• Amazon Web Service’s NEW Reserved Instance Feature

    At the start of this month Amazon released a new feature to their reserved instances called Instance Size Flexibility. You can read more about it here. This is quite a handy little update to how they handle reserved instances on a regional setting.

    When they first came out, reserved instances were great for the huge savings but a real pita to manage in large environments spanning multiple regions or accounts. In order to take advantage of it you had to make sure you reserved the proper region and instance type for ALL of your individual instances. With few servers of only 1 or 2 types, not a big deal but scale out to hundreds of servers in multiple regions, zones and accounts and you had a recipe for a major accounting and administrative nightmare unless you looked into automation. That all changed in the last quarter of 2016 when Amazon released updates to how RI’s worked.

    The first major change that came about was they changed ‘capacity reservations’, which is what they call the reservation of an instance by zone and instance type, and regionalized it. So now you can purchase reservations in a region, such as North Virginia, and have it apply to ALL instances in any availability zone in that region. More can be read about this here. They called this ‘regional benefit’ and it easily allows you to provision reserved instances for all instances in a region without worrying about what zone they are in. If you wish to assign the reservation to a specific instance, you can modify it to become a ‘capacity reservation’, then it will be tied to that zone. There is no difference in cost between capacity reservations and regional reservations.

    The other change that they made in September 2016 was the introduction of convertible reservations. While not a topic of this post, these are handy if you want to commit to a 3 year term but want to have the flexibility to change your instances as you are not locked to instance type or operating system. These would be good for changing workloads and environments. If you want more details read the AWS blog post, or leave a comment.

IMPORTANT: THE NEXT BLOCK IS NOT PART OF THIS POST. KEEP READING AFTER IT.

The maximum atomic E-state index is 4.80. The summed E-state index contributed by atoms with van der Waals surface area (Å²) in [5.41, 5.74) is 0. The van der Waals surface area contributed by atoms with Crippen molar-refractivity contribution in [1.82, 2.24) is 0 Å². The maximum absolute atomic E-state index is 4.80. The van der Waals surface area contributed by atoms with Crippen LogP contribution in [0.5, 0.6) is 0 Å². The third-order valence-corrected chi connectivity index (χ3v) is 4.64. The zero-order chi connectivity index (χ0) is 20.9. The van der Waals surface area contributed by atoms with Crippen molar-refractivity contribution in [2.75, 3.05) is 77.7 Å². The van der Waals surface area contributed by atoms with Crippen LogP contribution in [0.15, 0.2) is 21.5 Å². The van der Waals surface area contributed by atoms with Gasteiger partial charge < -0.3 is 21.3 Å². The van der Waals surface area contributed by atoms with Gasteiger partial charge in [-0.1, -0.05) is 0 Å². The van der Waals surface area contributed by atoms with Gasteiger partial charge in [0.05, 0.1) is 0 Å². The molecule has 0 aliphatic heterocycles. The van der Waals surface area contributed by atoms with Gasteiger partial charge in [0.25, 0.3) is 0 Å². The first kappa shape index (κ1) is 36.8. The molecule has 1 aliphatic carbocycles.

The latest enhancement to AWS reserved instances further enhances this regional benefit by also making your reserved instances somewhat ‘convertible’ as well. As stated in the Amazon blog post, “All Regional Linux/UNIX RIs with shared tenancy now apply to all sizes of instances within an instance family and AWS region, even if you are using them across multiple accounts via Consolidated Billing”. **NOTE: not available for Windows or RHEL/SUSE yet**

    So what exactly does this mean? Well it means if you have regionally reserved capacity, and want to change your servers around, you can STILL take advantage of your reserved instance pricing. This is possible through the introduction of ‘normalized units’, or normalization factor that provides for this. The only catch is your instance must remain within the same instance family (c3 remains c3, m4 remains m4, etc). So a small instance has a normalization factor/unit (nu) of 1, medium is 2, large is 4, doubling like the prices do, go figure.

    Let’s do an example to see how this works.
    We have the following 6 instances all default tenancy and all regional reservations:

    2x m4.large 1 in us-east-1a, 1 in us-east-1b
    2x m4.xlarge both in us-east-1a
    1x c3.2xlarge in us-east-1c
    1x c3.medium in us-east-1b

    We have the following reservations:
    3x m4.xlarge in us-east-1
    1x c3.xlarge in us-east-1
    1x c3.large in us-east-1

    How does this all work out, let’s calculate the normalization factor.
    2x m4.large = 8nu
    2x m4.xlarge = 16nu
    1x c3.2xlarge = 16nu
    1x c3.medium = 2nu

    This gives a normalization factor of 24nu for m4 instance family and 18nu for the c3.
    We purchased 3 m4.xlarge for 24nu total, so 1 m4.xlarge reservation is split across the the 2 m4.large instances.
    3x m4.xlarge = 24nu matching the 24nu requirement for our m4 instances.

    When it comes to our c3 instances there is a mismatch. We have 18nu required in reservations but we only have 12nu of reservations available.

    Available c3 reservation capacity:
    1x c3.xlarge = 8nu
    1x c3.large = 4nu

    Required c3 reservation capacity:
    1x c3.2xlarge = 16nu
    1x c3.medium = 2nu

    In a situation like this, AWS will charge us a prorated charge on the unreserved capacity of 6 c3 normalized units, thus you will pay 75% of the on demand rate for a c3.xlarge instance to make up for those 6 unreserved normalized units. If you want to reserve everything 100% you will have to purchase 3x c3.medium or 1x c3.medium and 1x c3.large to make up the difference or any combination of recalibration to make up the 6 units such as downgrading the 2xlarge to xlarge and upgrading the medium to large to match your reservation.

    Zonal/capacity reservations add a bit of a wrinkle as they are applied BEFORE regional reservation. Thus if the 3x m4.xlarge were zone reservations in us-east-1a, they would only apply to those instances in us-east-1a and the m4.large in us-east-1b would be considered on demand. Then you would be left with 4nu available to you in us-east-1a as they are unused.


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